The show is not a place to buy, Burnell asserts, but rather an opportunity to meet franchise sales staff and do some due diligence.

A repeat from the earlier show was 5-Star Painting. Brandon Williams of the Pittsburgh Steelers and Tra Battle of the Dallas Cowboys listened intently to president and chief development officer, Alex Lawrence's pitch and asked questions about the services the franchisor offered. Lawrence offered to talk with them later about any questions they had on his or any of the other concepts. And then they were on their way to the next booth.

Anthony Bucci of Sarcone's Deli, a Philly institution, seemed like a long-shot since he was only looking for franchisees in the greater Philadelphia area. However, the first person who stopped at his table was from Philadelphia. (Bucci may have had a coup had the Eagles not been playing in the Super Bowl. Their quarterback Donovan McNabb was signed up to come, but had to cancel at the last minute due to more important plans.)


The NFL has done a good job of preparing players for the after-life - after playing football, that is. That's why many in attendance were still active players - wanting to get a head start on filling their time once they walk off the field for the last time.

Bucci and his partner are only franchising the deli side of the business, not the bakery that provides the fresh-baked Italian bread for the sandwiches - which Bucci describes as "food you'd eat with a fork, on a roll." Sandwich ingredients include roasted peppers and asparagus.

And if you want proof, the deli follows tradition: Bucci said every loaf of bread is cut into two sandwiches with a "slug" cut from the center to make the sandwiches 10 inches. When asked why they don't just make the bread the right size, Bucci dismiss the question with, "the bread's hand-made, that's the size it comes out." ( I guess there is such a thing as a stupid question.) "Slugs," however, are used for croutons, accompaniments for homemade soup and samples, to "keep people in line busy."

Bandana's Barb-B-Q already knew how to get its product into the locker room, but not how to get its offer in front of the players. Their barbecue was one of two meals selected by the Saint Louis Cardinals as their after-home-games feasts.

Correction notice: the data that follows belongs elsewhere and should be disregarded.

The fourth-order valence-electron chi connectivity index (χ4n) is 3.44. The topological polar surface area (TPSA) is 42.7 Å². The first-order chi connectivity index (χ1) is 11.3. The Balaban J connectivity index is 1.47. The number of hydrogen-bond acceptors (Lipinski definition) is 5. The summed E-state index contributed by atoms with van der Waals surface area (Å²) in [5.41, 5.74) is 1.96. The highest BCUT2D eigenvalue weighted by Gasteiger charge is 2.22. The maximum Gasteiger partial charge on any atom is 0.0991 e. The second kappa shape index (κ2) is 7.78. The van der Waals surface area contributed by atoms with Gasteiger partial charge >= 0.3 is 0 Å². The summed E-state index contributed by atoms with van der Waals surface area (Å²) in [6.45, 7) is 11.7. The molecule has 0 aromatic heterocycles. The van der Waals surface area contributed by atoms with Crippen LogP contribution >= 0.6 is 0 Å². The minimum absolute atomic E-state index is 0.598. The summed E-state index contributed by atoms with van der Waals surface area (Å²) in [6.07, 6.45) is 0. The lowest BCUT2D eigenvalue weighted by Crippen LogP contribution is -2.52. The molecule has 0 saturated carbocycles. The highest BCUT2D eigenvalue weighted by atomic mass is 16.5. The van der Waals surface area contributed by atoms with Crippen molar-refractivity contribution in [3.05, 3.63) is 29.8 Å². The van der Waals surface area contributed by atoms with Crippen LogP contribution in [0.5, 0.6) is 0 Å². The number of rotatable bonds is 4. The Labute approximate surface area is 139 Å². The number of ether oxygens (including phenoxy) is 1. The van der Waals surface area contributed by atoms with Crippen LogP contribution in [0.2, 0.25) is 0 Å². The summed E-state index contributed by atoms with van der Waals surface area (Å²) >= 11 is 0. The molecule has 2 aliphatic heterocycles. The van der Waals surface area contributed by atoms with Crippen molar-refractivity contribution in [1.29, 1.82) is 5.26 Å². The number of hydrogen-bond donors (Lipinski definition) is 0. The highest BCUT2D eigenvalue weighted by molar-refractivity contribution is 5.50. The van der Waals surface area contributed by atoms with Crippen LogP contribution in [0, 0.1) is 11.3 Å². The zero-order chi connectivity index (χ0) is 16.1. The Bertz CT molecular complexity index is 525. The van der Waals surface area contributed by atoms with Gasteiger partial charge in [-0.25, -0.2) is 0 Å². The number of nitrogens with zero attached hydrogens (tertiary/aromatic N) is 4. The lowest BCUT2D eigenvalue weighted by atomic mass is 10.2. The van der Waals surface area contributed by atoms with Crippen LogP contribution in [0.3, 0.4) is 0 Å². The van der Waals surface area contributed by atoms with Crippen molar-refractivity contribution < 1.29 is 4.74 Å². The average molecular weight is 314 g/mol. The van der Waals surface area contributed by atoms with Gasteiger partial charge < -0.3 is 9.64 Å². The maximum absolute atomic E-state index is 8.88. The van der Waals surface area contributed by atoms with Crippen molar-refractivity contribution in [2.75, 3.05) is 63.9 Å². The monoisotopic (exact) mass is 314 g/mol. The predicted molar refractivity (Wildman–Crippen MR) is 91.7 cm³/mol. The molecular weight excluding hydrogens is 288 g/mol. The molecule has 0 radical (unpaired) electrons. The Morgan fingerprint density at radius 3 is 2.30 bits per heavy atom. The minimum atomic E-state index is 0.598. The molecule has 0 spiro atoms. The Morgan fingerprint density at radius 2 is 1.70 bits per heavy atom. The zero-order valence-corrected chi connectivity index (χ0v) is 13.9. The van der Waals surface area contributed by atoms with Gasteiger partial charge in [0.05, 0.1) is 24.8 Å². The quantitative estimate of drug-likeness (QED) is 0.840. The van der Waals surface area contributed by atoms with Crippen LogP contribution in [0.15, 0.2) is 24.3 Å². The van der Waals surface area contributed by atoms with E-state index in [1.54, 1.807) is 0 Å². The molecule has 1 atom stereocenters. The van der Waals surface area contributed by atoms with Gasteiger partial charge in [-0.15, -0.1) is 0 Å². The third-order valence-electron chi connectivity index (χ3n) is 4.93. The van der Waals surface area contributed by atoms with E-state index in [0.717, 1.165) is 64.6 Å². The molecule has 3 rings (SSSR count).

Execs had considered bringing samples of their barbecue to the show, Jay Mihulka said, but were discouraged by the hotel's food and beverage manager.

Still with the tagline, "Smell the smoke," they may have increased the body count at their booth.

Not all the interest came from the players. Tiffany Jones seemed more interested in learning about the different concepts than her fiance, Drayton Florence of the Jacksonville Jaguars, who was constantly distracted by former teammates.

A non-athlete attendee, Charles Ansah was at the show on behalf of several athletes who couldn't make it. His idea was to take the concepts to Africa, where there's less competition, but more money than most people think is there. Pizza, he said, is a good example of a product Africans would like, but that would also appeal to travelers from the U.S. to Africa.

Pat Pitrone of USA Insulation was back for his second go-around. He said he's still talking to some of the players he met at the last show - unfortunately the football season started and the young men's fancy turned to the business of football.

Before the second day of the show, many of the franchisors were already talking about coming back to Vegas for the next show. Bucci of Sarcone's was even plotting on how to ship his sandwiches to the event.

Edit ModuleShow Tags
Edit ModuleShow Tags
Edit ModuleShow Tags

Development Deal Tracker Newsletter

Receive our free e-newsletter and learn what the fastest growing franchises are up to.

Edit ModuleShow Tags
Edit ModuleShow Tags Edit ModuleShow Tags

Find Us on Social Media

Edit ModuleShow Tags